Impiety is classically a lack of proper concern for the obligations owed to public religious observation or cult. Impiety was a main Pagan objection to Christianity, for unlike other initiates into mystery religions, early Christians refused to cast a pinch of incense before the images of the gods, among whom were the protective deified Emperors. Impiety in ancient civilizations was a civic concern, rather than religious. It was believed that it could bring down upon the whole res publica the wrath of the tutelary deities who protected the polis.
Socrates was put to death for impiety (against ancient Greek gods); Anaxagoras was prosecuted for impiety and went into exile. Aristotle was also charged with impiety after the death of Alexander the Great. According to the Vita Aristotelis Marciana, a much mutilated single manuscript in the Biblioteca Nazionale di San Marco in Venice, written about 1300, Aristotle left the city, saying, "I will not allow the Athenians to sin twice against philosophy" (Vita Aristotelis, 41). The medieval Christian compiler has rendered the Athenians' crime as a "sin". However, sin was an alien concept to the Greeks and Romans. In the New Testament, which most scholars assert was initially composed in Greek, the word "hamartia" was used. Hamartia ("missing the mark") is only very approximately translated as "sin."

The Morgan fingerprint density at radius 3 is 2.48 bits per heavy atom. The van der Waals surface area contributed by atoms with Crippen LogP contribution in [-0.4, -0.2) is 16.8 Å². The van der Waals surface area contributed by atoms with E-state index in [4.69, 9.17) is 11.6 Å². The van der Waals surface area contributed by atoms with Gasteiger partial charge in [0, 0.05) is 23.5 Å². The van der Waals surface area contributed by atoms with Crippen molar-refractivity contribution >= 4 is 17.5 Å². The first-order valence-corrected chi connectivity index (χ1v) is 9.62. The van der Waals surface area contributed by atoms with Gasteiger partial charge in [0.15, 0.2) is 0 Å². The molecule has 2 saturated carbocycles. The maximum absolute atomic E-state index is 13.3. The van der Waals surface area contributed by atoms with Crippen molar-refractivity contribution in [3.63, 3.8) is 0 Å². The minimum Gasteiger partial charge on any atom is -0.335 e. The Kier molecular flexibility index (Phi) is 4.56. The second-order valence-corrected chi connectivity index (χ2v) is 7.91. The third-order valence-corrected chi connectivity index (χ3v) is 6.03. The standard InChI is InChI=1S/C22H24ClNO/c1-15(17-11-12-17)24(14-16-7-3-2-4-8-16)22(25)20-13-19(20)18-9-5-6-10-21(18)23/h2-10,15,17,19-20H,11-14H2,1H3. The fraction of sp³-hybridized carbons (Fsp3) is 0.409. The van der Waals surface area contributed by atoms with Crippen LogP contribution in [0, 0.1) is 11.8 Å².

See also